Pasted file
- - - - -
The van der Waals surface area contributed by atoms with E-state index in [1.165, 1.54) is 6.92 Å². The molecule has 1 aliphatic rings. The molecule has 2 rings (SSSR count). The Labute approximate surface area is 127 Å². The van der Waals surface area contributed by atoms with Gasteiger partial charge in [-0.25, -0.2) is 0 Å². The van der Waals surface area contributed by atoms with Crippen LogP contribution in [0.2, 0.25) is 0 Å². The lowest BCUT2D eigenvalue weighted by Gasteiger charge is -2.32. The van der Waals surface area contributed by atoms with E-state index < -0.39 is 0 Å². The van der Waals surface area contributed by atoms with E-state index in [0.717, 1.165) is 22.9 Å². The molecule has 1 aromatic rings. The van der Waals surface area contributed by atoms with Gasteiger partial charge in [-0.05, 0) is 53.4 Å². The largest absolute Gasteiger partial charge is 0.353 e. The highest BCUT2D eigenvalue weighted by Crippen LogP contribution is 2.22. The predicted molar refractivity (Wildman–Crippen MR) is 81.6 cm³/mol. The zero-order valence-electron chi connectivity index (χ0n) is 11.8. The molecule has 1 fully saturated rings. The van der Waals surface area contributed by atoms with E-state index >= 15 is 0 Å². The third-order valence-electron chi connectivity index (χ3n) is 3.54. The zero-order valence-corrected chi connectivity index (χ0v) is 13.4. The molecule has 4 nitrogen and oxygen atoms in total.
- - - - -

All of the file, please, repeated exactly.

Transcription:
The van der Waals surface area contributed by atoms with E-state index in [1.165, 1.54) is 6.92 Å². The molecule has 1 aliphatic rings. The molecule has 2 rings (SSSR count). The Labute approximate surface area is 127 Å². The van der Waals surface area contributed by atoms with Gasteiger partial charge in [-0.25, -0.2) is 0 Å². The van der Waals surface area contributed by atoms with Crippen LogP contribution in [0.2, 0.25) is 0 Å². The lowest BCUT2D eigenvalue weighted by Gasteiger charge is -2.32. The van der Waals surface area contributed by atoms with E-state index < -0.39 is 0 Å². The van der Waals surface area contributed by atoms with E-state index in [0.717, 1.165) is 22.9 Å². The molecule has 1 aromatic rings. The van der Waals surface area contributed by atoms with Gasteiger partial charge in [-0.05, 0) is 53.4 Å². The largest absolute Gasteiger partial charge is 0.353 e. The highest BCUT2D eigenvalue weighted by Crippen LogP contribution is 2.22. The predicted molar refractivity (Wildman–Crippen MR) is 81.6 cm³/mol. The zero-order valence-electron chi connectivity index (χ0n) is 11.8. The molecule has 1 fully saturated rings. The van der Waals surface area contributed by atoms with E-state index >= 15 is 0 Å². The third-order valence-electron chi connectivity index (χ3n) is 3.54. The zero-order valence-corrected chi connectivity index (χ0v) is 13.4. The molecule has 4 nitrogen and oxygen atoms in total.